For the first time in a long time, I was able to get a full night's rest prior to a race. There was no pressure on me. Running faster than 25:30 for 3.1 miles would be easy. Of course, in the back of my mind I knew that not everything is as seems. I had to go out and run the 5K distance. Anything could happen out there. Any number of events could work together and against me preventing me from achieving my goal. After eating breakfast, I put on my Pinnacle Performance Company race kit. Shortly there after, Elizabeth Bilitz drove up to get me. We made our way to the Chinatown 5K in Chicago.
Elizabeth and I met up with Jen Buss and the rest of the NJOY Racing team. We took a couple team photos, enjoyed the pre-race fun, then prepared to go run. I made sure to tie my shoelaces so as to not have an issue on the short course. I was ready. Elizabeth and I had done a quick warmup run so my legs were ready to go at gun time. Unfortunately, we could not quite make it to the front of the pack, but Elizabeth said not to worry. she would ensure that we would quickly pass people and find an open space in which to operate. The gun sounded. The race was on.
It took a moment for us to get going. I accidentally stepped on a couple heels. We started to jog. We crossed the start line. I was a bit nervous remembering a couple of races from the past where my guide and I would start in a crowd, but could never shake loose. I felt a bit nervous if that would be the case, but I remembered that the number of participants was small so we should eventually break from the pack. Sure enough, Elizabeth worked her magic to navigate us through and by people very quickly. As we began to move, I checked my body. It felt loose and strong. Probably less than half a mile into the race, I felt that my left shoelaces were becoming untied. Sure enough, they did. I mentioned it to Elizabeth who said to keep running. We would eventually figure out a place to pause. Of course, this meant that in order to reach out goal, we would have to make up the time at different points in the race. I tried picking up the pace knowing I would have to stop soon. Eventually, Elizabeth found a good spot where we stopped. After fixing the problem, it was time to make up the seconds. We started pushing. Elizabeth said we were on target. Even with the stop, we had not missed a beat. Spectator support was nice as people clapped and cheered. There were moments were I did not hear too many runners around us. When I did, I would challenge myself to push harder to leave them in our dust. If I would hear steps ahead of us, I would see how long before we would catch and go by those footsteps.
Elizabeth and I reached the turn-around. It was time to head for home. I heard there was just over 1,000 runners in this event. As Elizabeth and I raced towards home, I wondered if we were moving fast enough to be in the top 100. Could we be higher? Each time I heard us pass someone I would rejoice knowing that was one less person ahead of me. I started to feel a bit tired, but I kept telling myself we were less than ten minutes from the finish line. I kept pushing myself to not ease up. Whatever this pace was, I needed to go faster. As we hit the final mile, I could feel the finish line nearing. I was motivated to finish strong. From time-to-time, I would hear someone nearing so I would pick up the pace. I was not going to let any individual pass us. I wanted to storm home to as high a finish as possible. Elizabeth had me turn it on. We were less than half a mile from the finish. I could hear us passing people. I wanted to make sure they did not pass us. Elizabeth shouted with joy at how well I was running. I knew the end was near. Spectators cheered. I could hear the finish line crowd. We were 250 meters from the end. Elizabeth had me push for one final sprint. She screamed, "Yeah Iz! Yeah Iz! You got this!!!" Of all the screaming fans out on that course, Elizabeth was yelling the loudest. It sounded like the louder she yelled the louder everyone screamed as I roared to the finish line in 22:32 which is a three minute personal record at the 5K distance. In fact, to make up for being in the pack at the start then my shoe becoming untied, we had run sub 6:50 per mile pace down the home stretch.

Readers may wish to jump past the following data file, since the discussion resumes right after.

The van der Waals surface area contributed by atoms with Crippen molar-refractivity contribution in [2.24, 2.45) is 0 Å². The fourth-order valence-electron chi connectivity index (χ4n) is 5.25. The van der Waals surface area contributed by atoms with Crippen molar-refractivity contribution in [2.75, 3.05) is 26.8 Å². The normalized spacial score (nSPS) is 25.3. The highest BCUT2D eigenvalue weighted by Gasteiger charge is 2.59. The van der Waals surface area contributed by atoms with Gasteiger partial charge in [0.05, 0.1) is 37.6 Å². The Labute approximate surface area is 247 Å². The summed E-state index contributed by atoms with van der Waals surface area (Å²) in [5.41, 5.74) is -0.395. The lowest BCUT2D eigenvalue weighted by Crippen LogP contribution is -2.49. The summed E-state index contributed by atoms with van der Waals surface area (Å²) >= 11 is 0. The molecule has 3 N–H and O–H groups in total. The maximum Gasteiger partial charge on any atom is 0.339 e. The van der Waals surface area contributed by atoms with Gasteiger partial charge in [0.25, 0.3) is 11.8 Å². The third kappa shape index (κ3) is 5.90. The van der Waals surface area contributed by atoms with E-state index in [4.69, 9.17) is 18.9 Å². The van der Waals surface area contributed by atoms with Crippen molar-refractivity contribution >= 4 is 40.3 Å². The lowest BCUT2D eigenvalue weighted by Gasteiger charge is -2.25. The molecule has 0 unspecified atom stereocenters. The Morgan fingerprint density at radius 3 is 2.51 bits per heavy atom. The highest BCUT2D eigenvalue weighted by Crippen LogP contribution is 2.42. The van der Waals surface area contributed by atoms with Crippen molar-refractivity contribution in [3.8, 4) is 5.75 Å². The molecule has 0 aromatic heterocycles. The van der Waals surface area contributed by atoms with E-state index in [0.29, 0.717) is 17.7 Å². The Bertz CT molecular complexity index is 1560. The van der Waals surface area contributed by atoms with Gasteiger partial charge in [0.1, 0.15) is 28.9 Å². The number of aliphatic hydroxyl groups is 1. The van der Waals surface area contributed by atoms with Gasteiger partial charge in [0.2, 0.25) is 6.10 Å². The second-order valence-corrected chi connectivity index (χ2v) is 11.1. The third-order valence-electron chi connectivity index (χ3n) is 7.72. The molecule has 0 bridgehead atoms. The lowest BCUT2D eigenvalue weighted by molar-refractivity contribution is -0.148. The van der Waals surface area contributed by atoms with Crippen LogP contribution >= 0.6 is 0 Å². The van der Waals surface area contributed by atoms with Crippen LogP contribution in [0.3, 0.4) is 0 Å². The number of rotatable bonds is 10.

I have now run a stand-alone 5K faster than I have run a last leg of a triathlon 5K. I feel much better of being able to say what my 5K personal best is. I also know there is more work to do to keep improving at this distance so that it may pay off in both future 5K races and the ones I run as part of triathlons. I have a new time to beat. I am excited that my personal best is now closer to my ultimate goal of breaking twenty minutes for 3.1 miles. I think of my very first 5K and how it took me thirty-four minutes to complete. I have sure come a long way from those days. Thank you to Elizabeth Bilitz for once again agreeing to be my eyes for an event. I look forward to many more opportunities to run with her. Thank you Jen Buss and NJOY Racing. Thank you to James of the Chinatown 5K organizing committee for making sure Elizabeth and I ran in this event. Thank you Pinnacle Performance Company for the continued support. Thank you for reading this report. Now it is time to focus on the New York City Triathlon which will take place tomorrow. Good luck to all my friends who will be racing. Special shout out to the beautiful, talented, and amazing Jenna Parker for whom I will be cheering the loudest!!